With John Tavares' second period knee injury against the Latvians Wednesday, he wasn't just lost for the rest of the Olympics, but also the rest of the NHL season.
The blow for the New York Islanders was softened a little by the fact their season is already all but over, sitting 12 points out of a playoff spot in the Eastern Conference with a 22-30-8 record. But imagine if the Islanders were in playoff contention, losing one of the best players in the league.
Islanders' general manager Garth Snow was none too happy about losing his superstar centre at an international competition.
Speaking to Newsday on Thursday, Snow chastised the IIHF and IOC for wanting all the benefits of NHLers for nothing in return and even suggesting the organizations reimburse Islanders' season ticket holders.
Tavares' injury, and Snow's subsequent reaction – a sentiment likely shared by GMs around the NHL – may be enough for the league to halt their participation in the Olympics.
In light of this and other injuries suffered in Sochi, is it time for the NHL to stop sending their players to the Winter Olympics?
The 23-year-old Canadian's season isn't the only casualty of the Winter Games, as the Florida Panthers have lost promising rookie Alexander Barkov to a knee injury playing for Finland, and veteran forward Thomas Kopecky to a concussion playing for Slovakia.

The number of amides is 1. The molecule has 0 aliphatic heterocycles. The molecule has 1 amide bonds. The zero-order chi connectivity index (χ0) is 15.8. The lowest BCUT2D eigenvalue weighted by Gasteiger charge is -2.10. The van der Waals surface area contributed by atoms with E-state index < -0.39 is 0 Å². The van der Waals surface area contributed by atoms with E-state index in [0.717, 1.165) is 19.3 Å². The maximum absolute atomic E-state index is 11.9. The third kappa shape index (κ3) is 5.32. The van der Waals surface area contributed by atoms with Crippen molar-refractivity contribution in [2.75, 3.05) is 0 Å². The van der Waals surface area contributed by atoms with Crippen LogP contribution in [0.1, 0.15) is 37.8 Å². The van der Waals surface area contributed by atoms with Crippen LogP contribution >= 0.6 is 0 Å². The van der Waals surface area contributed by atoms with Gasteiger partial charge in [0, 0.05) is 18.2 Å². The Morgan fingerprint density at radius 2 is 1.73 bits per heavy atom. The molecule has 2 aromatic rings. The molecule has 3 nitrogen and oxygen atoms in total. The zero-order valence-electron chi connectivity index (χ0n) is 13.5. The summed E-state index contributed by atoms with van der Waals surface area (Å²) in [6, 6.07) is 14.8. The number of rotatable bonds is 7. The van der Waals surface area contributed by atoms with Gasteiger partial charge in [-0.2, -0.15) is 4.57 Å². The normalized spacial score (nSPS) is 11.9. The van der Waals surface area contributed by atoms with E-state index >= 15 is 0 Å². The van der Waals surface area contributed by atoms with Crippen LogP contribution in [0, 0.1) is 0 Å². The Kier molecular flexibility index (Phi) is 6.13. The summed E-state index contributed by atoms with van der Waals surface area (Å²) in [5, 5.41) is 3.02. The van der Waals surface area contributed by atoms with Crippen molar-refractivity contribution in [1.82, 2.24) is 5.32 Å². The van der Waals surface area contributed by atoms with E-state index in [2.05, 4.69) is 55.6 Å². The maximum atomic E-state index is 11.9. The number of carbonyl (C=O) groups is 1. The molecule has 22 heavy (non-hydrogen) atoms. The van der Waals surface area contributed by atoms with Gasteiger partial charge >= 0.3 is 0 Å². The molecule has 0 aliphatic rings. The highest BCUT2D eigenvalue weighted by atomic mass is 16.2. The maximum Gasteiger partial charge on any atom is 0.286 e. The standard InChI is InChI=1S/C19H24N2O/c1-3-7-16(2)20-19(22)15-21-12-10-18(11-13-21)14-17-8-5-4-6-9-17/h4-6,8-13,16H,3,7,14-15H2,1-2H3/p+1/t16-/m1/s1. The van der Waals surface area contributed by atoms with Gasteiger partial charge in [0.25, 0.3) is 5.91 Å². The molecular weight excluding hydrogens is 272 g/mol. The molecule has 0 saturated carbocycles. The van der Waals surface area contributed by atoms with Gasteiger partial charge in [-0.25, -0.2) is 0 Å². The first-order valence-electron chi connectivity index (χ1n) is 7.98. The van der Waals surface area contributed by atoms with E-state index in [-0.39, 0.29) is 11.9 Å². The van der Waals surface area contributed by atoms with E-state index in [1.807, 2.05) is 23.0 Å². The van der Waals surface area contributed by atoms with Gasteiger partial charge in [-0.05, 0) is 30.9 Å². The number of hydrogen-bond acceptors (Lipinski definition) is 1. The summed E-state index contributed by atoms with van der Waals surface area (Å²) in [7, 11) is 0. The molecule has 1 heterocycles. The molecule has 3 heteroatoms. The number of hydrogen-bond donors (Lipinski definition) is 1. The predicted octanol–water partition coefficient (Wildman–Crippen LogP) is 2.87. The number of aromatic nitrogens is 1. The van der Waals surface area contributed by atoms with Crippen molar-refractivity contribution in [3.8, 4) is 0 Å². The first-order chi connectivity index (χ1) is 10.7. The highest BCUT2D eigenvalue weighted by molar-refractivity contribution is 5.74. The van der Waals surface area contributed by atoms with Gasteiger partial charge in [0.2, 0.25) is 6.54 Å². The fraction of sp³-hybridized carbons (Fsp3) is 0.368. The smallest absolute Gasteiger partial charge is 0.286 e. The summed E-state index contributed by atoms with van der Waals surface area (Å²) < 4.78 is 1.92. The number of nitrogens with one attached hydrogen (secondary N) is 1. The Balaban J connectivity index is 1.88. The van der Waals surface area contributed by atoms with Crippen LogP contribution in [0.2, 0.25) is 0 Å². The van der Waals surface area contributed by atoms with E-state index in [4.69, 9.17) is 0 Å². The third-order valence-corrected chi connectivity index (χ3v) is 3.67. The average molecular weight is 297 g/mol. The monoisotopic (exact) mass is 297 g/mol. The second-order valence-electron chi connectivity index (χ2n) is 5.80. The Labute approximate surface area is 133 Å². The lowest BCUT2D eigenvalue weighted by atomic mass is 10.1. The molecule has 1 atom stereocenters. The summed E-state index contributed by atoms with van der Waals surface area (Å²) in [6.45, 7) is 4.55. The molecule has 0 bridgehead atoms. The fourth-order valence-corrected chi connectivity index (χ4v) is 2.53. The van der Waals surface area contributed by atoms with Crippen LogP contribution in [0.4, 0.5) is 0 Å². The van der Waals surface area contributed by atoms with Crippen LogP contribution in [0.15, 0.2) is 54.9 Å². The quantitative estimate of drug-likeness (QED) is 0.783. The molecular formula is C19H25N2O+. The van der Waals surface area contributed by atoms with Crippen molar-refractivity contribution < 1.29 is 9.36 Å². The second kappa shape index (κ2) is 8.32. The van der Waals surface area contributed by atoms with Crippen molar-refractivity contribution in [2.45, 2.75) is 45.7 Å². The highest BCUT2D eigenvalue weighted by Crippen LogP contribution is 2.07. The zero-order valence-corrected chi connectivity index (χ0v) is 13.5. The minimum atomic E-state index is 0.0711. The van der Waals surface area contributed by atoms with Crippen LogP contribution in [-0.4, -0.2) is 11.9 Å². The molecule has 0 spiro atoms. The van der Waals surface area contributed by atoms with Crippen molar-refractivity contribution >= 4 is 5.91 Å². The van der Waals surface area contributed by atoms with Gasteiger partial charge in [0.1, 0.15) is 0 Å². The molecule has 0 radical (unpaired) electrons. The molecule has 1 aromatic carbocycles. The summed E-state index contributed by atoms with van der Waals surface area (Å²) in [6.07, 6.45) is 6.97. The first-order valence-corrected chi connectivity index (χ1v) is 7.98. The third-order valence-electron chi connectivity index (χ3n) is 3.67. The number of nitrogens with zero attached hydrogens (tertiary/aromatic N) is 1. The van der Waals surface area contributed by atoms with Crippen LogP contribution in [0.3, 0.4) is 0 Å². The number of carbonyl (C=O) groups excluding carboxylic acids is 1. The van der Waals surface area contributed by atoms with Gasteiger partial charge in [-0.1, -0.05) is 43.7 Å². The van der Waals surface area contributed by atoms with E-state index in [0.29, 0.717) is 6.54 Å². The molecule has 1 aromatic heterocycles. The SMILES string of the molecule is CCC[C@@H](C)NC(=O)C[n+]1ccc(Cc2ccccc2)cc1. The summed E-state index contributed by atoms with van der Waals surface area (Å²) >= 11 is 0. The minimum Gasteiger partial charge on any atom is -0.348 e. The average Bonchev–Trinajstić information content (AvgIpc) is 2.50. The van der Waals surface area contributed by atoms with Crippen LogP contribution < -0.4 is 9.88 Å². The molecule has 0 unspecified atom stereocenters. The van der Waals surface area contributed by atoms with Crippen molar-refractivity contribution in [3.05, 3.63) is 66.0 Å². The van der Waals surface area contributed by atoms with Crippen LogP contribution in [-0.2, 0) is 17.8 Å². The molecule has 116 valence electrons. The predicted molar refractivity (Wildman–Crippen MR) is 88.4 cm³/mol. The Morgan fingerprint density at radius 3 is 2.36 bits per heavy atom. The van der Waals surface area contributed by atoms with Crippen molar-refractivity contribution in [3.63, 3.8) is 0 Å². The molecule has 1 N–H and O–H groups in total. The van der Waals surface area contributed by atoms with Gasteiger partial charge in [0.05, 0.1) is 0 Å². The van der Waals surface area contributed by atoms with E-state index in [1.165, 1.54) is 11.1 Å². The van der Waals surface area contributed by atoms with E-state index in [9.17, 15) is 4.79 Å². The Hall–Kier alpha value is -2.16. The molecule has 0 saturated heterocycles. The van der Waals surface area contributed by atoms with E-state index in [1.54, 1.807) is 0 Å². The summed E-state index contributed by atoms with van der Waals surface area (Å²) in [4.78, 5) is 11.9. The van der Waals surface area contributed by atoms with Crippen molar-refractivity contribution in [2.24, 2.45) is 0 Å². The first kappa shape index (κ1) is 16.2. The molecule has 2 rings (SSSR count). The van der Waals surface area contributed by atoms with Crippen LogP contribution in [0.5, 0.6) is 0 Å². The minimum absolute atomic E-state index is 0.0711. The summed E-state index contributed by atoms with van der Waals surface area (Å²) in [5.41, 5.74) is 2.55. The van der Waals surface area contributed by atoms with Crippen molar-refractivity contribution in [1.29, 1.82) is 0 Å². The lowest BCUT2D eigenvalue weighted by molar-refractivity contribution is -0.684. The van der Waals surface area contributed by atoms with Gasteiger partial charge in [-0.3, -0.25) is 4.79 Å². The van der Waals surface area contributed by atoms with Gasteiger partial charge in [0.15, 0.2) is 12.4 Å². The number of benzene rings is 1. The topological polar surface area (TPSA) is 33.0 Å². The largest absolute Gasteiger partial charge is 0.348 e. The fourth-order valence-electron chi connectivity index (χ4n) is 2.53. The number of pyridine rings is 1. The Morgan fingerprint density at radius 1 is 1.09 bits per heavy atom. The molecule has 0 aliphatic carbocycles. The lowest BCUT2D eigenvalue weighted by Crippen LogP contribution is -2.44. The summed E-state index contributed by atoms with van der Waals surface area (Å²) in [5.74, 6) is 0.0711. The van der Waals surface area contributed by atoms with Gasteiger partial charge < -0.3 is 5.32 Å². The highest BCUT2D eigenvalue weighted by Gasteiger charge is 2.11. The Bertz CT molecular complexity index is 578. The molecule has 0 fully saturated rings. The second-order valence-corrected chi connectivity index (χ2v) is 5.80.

And while Pavel Datsyuk played in every Russian game at the Olympics, an argument could be made that were it not for the Olympics in his home country, the 35-year-old would be resting his troublesome knee ahead of the Detroit Red Wings playoff push.
The solution could come in the reincarnation of the World Cup of Hockey, to be played in late summer before the NHL season begins. While injuries would be as unavoidable then as they are now in the Olympics, players would be coming in fresher and would have more time to heal before training camps open in the fall.
There's nothing quite as momentous as playing for your country in the Olympics, as Steven Stamkos showed doing everything he could to get healthy in time for this year's tournament, but a World Cup could be a compromise that keeps every party involved relatively happy.
And for hockey nuts worried about the void if the NHL pulls out of the Olympics, ideas such as making the World Juniors, an increasingly popular tournament around the world, an Olympic event every fourth year may be enough to appease them.
Should the NHL stop sending their players to the Winter Olympics?
You've heard what we've had to say, now it's your turn.
As always, it's Your! Call.